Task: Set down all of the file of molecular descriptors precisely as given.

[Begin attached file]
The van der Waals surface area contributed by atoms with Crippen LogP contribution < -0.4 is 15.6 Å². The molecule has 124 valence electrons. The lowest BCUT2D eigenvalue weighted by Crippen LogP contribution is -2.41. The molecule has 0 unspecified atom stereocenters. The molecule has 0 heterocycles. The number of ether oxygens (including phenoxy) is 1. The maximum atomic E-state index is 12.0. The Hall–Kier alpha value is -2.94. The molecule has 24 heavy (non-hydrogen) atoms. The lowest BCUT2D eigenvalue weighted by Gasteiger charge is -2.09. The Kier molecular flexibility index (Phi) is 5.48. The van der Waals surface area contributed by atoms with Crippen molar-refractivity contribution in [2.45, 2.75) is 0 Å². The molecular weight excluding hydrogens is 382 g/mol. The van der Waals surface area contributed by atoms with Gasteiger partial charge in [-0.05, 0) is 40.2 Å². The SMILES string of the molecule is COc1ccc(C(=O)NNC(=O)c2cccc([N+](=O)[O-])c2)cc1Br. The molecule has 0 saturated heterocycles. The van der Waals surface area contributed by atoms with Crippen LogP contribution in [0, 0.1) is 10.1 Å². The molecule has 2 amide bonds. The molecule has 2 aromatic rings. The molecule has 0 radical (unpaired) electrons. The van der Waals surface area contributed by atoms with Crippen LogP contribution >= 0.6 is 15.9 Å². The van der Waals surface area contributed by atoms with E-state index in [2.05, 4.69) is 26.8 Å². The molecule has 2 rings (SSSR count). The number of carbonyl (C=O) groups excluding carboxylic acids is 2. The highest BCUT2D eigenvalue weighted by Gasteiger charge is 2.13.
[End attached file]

The van der Waals surface area contributed by atoms with Crippen LogP contribution < -0.4 is 15.6 Å². The molecule has 124 valence electrons. The lowest BCUT2D eigenvalue weighted by Crippen LogP contribution is -2.41. The molecule has 0 unspecified atom stereocenters. The molecule has 0 heterocycles. The number of ether oxygens (including phenoxy) is 1. The maximum atomic E-state index is 12.0. The Hall–Kier alpha value is -2.94. The molecule has 24 heavy (non-hydrogen) atoms. The lowest BCUT2D eigenvalue weighted by Gasteiger charge is -2.09. The Kier molecular flexibility index (Phi) is 5.48. The van der Waals surface area contributed by atoms with Crippen molar-refractivity contribution in [2.45, 2.75) is 0 Å². The molecular weight excluding hydrogens is 382 g/mol. The van der Waals surface area contributed by atoms with Gasteiger partial charge in [-0.05, 0) is 40.2 Å². The SMILES string of the molecule is COc1ccc(C(=O)NNC(=O)c2cccc([N+](=O)[O-])c2)cc1Br. The molecule has 0 saturated heterocycles. The van der Waals surface area contributed by atoms with Crippen LogP contribution in [0, 0.1) is 10.1 Å². The molecule has 2 amide bonds. The molecule has 2 aromatic rings. The molecule has 0 radical (unpaired) electrons. The van der Waals surface area contributed by atoms with Crippen LogP contribution >= 0.6 is 15.9 Å². The van der Waals surface area contributed by atoms with E-state index in [2.05, 4.69) is 26.8 Å². The molecule has 2 rings (SSSR count). The number of carbonyl (C=O) groups excluding carboxylic acids is 2. The highest BCUT2D eigenvalue weighted by Gasteiger charge is 2.13.